To those of you who can delegate wedding planning tasks to your partner: Consider running for public office, because you deserve to be in charge more often. It is incredibly difficult not to Type-A the entire planning process, take on every single task yourself, and then explode under the enormous pressure about two weeks out from your big day (umm… I know this because... a… friend told me…? OK, fine, maybe I know from personal experience.) That being said, if you do take the split-everything-up-and-delegate-tasks route, it can be all too easy to let certain big day decisions slip through the cracks and make them in isolation—without consulting one another—which can, at its least, cause conflict between you two due to the lack of communication, and at worst, deprive you both of those magical wedding planning moments you deserve to have together.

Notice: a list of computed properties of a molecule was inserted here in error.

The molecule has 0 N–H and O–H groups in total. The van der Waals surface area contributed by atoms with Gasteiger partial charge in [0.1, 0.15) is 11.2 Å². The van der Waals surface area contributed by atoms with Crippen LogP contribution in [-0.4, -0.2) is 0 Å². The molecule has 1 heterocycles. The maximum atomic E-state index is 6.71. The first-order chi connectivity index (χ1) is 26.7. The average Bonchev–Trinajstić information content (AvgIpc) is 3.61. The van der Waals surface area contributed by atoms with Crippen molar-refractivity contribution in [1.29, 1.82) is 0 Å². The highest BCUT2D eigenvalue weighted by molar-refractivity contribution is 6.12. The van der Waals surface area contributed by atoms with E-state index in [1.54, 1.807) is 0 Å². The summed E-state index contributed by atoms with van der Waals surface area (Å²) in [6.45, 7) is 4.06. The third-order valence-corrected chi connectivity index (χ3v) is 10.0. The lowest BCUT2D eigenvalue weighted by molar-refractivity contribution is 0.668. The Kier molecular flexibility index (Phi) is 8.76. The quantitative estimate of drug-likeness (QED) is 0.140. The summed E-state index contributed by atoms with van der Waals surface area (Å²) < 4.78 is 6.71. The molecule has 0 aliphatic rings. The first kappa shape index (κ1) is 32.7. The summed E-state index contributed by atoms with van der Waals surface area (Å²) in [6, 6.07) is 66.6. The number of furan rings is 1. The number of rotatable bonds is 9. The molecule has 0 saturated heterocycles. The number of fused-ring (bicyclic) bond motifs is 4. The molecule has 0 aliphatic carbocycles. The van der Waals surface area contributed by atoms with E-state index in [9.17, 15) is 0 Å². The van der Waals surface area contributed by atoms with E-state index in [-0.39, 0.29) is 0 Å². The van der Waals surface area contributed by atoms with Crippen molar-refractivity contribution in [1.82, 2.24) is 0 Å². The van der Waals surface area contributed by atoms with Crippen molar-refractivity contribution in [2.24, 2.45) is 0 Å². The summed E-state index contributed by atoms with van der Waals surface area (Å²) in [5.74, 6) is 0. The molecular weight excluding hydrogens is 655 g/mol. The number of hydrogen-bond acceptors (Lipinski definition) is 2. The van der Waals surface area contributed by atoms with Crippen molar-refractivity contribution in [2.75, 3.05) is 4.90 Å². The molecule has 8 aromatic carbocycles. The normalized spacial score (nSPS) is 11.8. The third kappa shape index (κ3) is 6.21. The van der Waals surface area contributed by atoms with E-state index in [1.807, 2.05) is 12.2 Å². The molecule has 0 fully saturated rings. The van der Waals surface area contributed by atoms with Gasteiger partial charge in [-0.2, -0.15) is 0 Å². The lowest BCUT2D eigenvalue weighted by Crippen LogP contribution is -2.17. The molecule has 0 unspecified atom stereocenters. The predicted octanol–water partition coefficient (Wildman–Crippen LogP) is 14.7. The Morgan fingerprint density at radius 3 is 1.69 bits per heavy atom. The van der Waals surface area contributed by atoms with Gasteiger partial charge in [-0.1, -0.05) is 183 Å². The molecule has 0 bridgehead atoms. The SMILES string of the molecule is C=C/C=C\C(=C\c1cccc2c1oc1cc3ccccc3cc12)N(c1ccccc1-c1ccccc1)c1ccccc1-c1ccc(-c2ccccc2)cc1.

How do you know what to delegate and what to plan together? Here’s a good rule of thumb: Whatever seems really, really important…is. So don’t book it in a vacuum. And whatever seems really, really trivial… also is. If cocktail napkins and envelope liners are on your to-do list, you can feel confident to take charge on those, without your partner missing out on anything major (unless, of course, they’re really into cocktail napkins or envelope liners—which is something you’d know, hopefully, beforehand!).
Want to avoid any sticky situations? Here are the wedding decisions you should absolutely consult one another on rather than booking independently.
Processional and First Dance Songs